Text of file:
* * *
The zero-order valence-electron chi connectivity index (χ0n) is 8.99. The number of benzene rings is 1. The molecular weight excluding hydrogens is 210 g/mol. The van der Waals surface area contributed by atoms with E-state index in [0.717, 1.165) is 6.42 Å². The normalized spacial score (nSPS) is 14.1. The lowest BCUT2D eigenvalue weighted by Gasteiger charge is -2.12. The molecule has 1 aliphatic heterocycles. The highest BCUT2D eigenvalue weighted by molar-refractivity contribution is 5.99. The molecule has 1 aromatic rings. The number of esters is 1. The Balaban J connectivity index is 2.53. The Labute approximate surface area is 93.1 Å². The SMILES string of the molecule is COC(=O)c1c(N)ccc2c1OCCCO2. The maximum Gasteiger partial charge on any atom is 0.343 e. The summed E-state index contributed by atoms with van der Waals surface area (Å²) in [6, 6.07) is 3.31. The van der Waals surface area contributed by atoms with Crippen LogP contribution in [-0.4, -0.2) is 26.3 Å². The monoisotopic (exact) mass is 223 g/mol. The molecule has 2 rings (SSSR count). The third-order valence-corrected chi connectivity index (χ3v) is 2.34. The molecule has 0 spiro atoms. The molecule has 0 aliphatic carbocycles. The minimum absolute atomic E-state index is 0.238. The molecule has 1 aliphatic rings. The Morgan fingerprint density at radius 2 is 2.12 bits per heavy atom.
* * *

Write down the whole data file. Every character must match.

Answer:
The zero-order valence-electron chi connectivity index (χ0n) is 8.99. The number of benzene rings is 1. The molecular weight excluding hydrogens is 210 g/mol. The van der Waals surface area contributed by atoms with E-state index in [0.717, 1.165) is 6.42 Å². The normalized spacial score (nSPS) is 14.1. The lowest BCUT2D eigenvalue weighted by Gasteiger charge is -2.12. The molecule has 1 aliphatic heterocycles. The highest BCUT2D eigenvalue weighted by molar-refractivity contribution is 5.99. The molecule has 1 aromatic rings. The number of esters is 1. The Balaban J connectivity index is 2.53. The Labute approximate surface area is 93.1 Å². The SMILES string of the molecule is COC(=O)c1c(N)ccc2c1OCCCO2. The maximum Gasteiger partial charge on any atom is 0.343 e. The summed E-state index contributed by atoms with van der Waals surface area (Å²) in [6, 6.07) is 3.31. The van der Waals surface area contributed by atoms with Crippen LogP contribution in [-0.4, -0.2) is 26.3 Å². The monoisotopic (exact) mass is 223 g/mol. The molecule has 2 rings (SSSR count). The third-order valence-corrected chi connectivity index (χ3v) is 2.34. The molecule has 0 spiro atoms. The molecule has 0 aliphatic carbocycles. The minimum absolute atomic E-state index is 0.238. The molecule has 1 aliphatic rings. The Morgan fingerprint density at radius 2 is 2.12 bits per heavy atom.